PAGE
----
The Queen has led ceremonies in Britain commemorating the 70th anniversary of the end of World War Two.
Veterans and prisoners of war of the conflict joined Queen Elizabeth II and other members of the monarchy at a church service in St. Martin-in-the-Fields in London.
On the other side of the world, Japan, China and South Korea have also held ceremonies to commemorate the end of a conflict which officially finished on 15 August 1945.
Hundreds of spectators lined London's streets as veterans and former prisoners of war took part in a parade through the centre of the city towards Westminster Abbey. Many who turned out commented on the importance of remembering a date often overlooked by the celebrations surrounding the defeat of the Nazis in Europe.
"I think it's very important to the veterans because they feel that they've been treated as the forgotten army," Pauline Simpson, one of the organisers said. "Their comrades that fought in Europe came home in May 1945 and they came back to a huge welcome and celebration.
She continued: "And for many people in the nation it was the end of the war. But in actual fact for all of the men still in the Far East in captivity, many of them didn't even know that the war had ended. And they didn't start returning home until three or four months later."
At a memorial service held at St. Martin-in-the-Fields some in the crowd dabbed their eyes during the solemn ceremony that recalled the pain and the memory of those who had perished.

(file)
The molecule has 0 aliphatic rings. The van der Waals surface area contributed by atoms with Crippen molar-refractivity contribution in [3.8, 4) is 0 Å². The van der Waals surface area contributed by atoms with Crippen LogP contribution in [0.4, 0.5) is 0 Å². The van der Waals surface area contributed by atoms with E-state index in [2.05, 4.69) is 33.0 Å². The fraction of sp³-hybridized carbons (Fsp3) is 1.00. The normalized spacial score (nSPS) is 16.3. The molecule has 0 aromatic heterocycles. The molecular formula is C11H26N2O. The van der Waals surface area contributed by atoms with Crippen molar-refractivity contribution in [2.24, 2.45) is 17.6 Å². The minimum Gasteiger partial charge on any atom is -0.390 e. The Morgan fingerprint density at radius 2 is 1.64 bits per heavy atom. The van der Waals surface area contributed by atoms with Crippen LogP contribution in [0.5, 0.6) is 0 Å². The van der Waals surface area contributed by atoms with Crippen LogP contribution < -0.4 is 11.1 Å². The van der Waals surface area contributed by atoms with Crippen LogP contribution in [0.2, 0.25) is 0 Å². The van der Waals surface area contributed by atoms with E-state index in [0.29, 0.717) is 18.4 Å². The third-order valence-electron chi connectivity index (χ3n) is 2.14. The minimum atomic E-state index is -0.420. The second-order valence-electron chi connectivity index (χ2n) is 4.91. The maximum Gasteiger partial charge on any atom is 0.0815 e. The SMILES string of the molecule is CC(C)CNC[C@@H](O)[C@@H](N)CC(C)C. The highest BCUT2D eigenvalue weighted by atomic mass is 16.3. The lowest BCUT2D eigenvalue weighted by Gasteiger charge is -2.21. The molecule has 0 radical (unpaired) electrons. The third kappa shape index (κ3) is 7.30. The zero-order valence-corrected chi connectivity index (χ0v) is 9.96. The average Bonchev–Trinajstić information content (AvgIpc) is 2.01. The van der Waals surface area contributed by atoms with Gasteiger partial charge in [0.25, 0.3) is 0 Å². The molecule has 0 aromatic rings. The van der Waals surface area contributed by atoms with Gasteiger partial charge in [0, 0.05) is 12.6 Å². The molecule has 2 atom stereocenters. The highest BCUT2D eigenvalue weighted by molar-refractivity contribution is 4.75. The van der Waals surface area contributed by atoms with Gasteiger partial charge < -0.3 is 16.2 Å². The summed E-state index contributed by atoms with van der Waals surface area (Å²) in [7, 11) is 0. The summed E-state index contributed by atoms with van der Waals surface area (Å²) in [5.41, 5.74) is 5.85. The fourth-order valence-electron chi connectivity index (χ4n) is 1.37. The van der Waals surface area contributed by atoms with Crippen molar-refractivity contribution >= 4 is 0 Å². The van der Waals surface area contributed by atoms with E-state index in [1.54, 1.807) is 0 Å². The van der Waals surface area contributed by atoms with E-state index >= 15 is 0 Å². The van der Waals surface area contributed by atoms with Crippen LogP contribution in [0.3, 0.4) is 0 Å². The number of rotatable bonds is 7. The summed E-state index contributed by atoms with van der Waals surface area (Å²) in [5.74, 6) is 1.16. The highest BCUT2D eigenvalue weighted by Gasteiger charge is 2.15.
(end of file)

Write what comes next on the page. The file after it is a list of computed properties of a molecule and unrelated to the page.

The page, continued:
"(We) remember, with gratitude, those who gave their lives for the cause which we have believed to be right, and especially to remember our comrades who, in prison camps, or in the seas of the Far East, made the supreme sacrifice, and also to remember those who have died, since their return, as a result of their suffering," Sam Wells, the vicar of St Martin, told the congregation.
The Prime Minister attended the service, stopping during the parade to speak to veterans and their families, including brothers Ernest Dale, 92, and Johnny, 95, believed to be the oldest siblings to have fought in D-Day.
The Metropolitan Police has reassured participants after media reports that extremists intend to target the ceremonies. Scotland Yard Commander Dave Musker says police have worked closely with the Ministry of Defence and the Royal British Legion to make sure the ceremonies pass peacefully.
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